Libraries in Germany – Expert Discussion

IFLA: The International Federation of Libraries

Logo von IFLA © IFLALogo of the IFLA; © IFLA For more than eighty years, the International Federation of Library Associations and Institutions (IFLA) has responsively represented the interests of libraries and their users around the world. A portrait.

Since libraries are seen as guarantors of free access to information, they have been given an increasingly significant role in the proliferating information society. It therefore becomes all the more important to lend an ear to the demands and needs of libraries.

The International Federation of Library Associations and Institutions (IFLA) sees itself as the voice of all libraries and information centers in the world. It is the representative not only of library associations, but also for all types of libraries and all library issues. It thereby primarily represents the interests of library users, because its goal is the worldwide promotion of high-quality library and information services.

Good working network

Ellen Tise, President of the IFLA; © privatThe association was founded in 1927 in Edinburgh, Scotland. “In the beginning the IFLA was a small, rather elite club”, says Hella Klauser, head of the Secretariat of the German IFLA National Committee. “Today it’s much more open. It has become a well-functioning global network.” The IFLA now has nearly 1,700 members in more than 1,150 countries. Four thousand participants from all over the world attend the World Conference that takes place once a year. “That’s a gigantic advanced training course”, says Klauser, “with over 200 lectures and countless opportunities for personal exchange”.

Fruitful cooperation

Logo of the WIPO; © WIPO

A very important and close partner of the IFLA is UNESCO. Several of the manifestos prepared by committees of the IFLA have been recognized as UNESCO manifestos. These include the Manifesto for School Libraries, Public Libraries and Multicultural Library Work. In addition, the IFLA cooperates with, for instance, the International Council of Museums (ICOM) and the International Council on Archives (ICA), the Conference of Directors of National Libraries, the World Intellectual Property Organization (WIPO) and the International Committee of the Blue Shield (ICBS), which is committed to the preservation of cultural heritage.

Busy German National Committee

Logo of Open Access; © open-access.net“But at the center is the cooperation with the library associations in the respective member countries”, says Hella Klauser. “The IFLA is about strengthening this net of national associations and through them each individual library and each individual librarian.”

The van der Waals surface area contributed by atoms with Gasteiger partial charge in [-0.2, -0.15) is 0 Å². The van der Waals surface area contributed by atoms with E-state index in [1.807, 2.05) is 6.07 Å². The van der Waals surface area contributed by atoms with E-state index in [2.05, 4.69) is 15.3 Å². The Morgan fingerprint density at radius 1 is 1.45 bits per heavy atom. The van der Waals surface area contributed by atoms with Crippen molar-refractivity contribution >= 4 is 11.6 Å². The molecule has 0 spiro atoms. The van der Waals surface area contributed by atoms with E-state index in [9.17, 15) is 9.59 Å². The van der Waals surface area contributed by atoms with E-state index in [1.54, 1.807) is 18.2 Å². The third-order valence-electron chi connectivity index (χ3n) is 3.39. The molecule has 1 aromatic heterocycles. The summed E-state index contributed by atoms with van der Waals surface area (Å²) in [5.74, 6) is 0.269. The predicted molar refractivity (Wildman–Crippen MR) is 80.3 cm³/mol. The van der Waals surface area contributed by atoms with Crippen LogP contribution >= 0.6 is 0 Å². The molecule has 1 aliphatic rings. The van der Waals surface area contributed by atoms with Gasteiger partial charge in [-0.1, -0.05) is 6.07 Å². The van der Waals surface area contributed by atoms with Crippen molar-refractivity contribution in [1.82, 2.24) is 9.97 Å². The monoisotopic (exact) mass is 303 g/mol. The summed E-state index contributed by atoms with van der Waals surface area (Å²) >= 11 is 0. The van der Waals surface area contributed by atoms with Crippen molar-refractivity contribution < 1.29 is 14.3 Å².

In Germany, all professional associations in the fields of library and information are members of the IFLA. In almost all 45 active IFLA sections sits a German representative. “That’s very important to us”, emphasizes Klauser. “First, we have the opportunity of setting forth our own national interests, and second we benefit immensely from the exchanges with colleagues around the world that take place in these sections.”

Hella Klauser then ensures that information from the committees is transmitted to her colleagues – for example, in the monthly online “Newsletter International” published by the German Library Association.

Concrete assistance

Logo of the IFLA 2010 in Oslo; © IFLAIn addition to lobbying, the great importance to the Association of supporting its members in concrete terms in their daily work may be seen in a new project. In the project, the IFLA has developed for its member organizations an extensive multi-module program on library association work, including establishing and developing an association, statistics, copyright, lobbying and marketing. For Klauser, this is “a fine example of how each library benefits from its membership”.

The project is financed by the Bill and Melinda Gates Foundation, which has sponsored the activities of the IFLA for some years. Not only the German National Committee rates that as a great success: “It gives us an important confirmation that this major foundation realizes the huge role of libraries in the development of information competence.”

Dagmar Giersberg
is a freelance journalist living in Bonn.

Translation: Jonathan Uhlaner

Copyright: Goethe-Institut Online-Redaktion
March 2010

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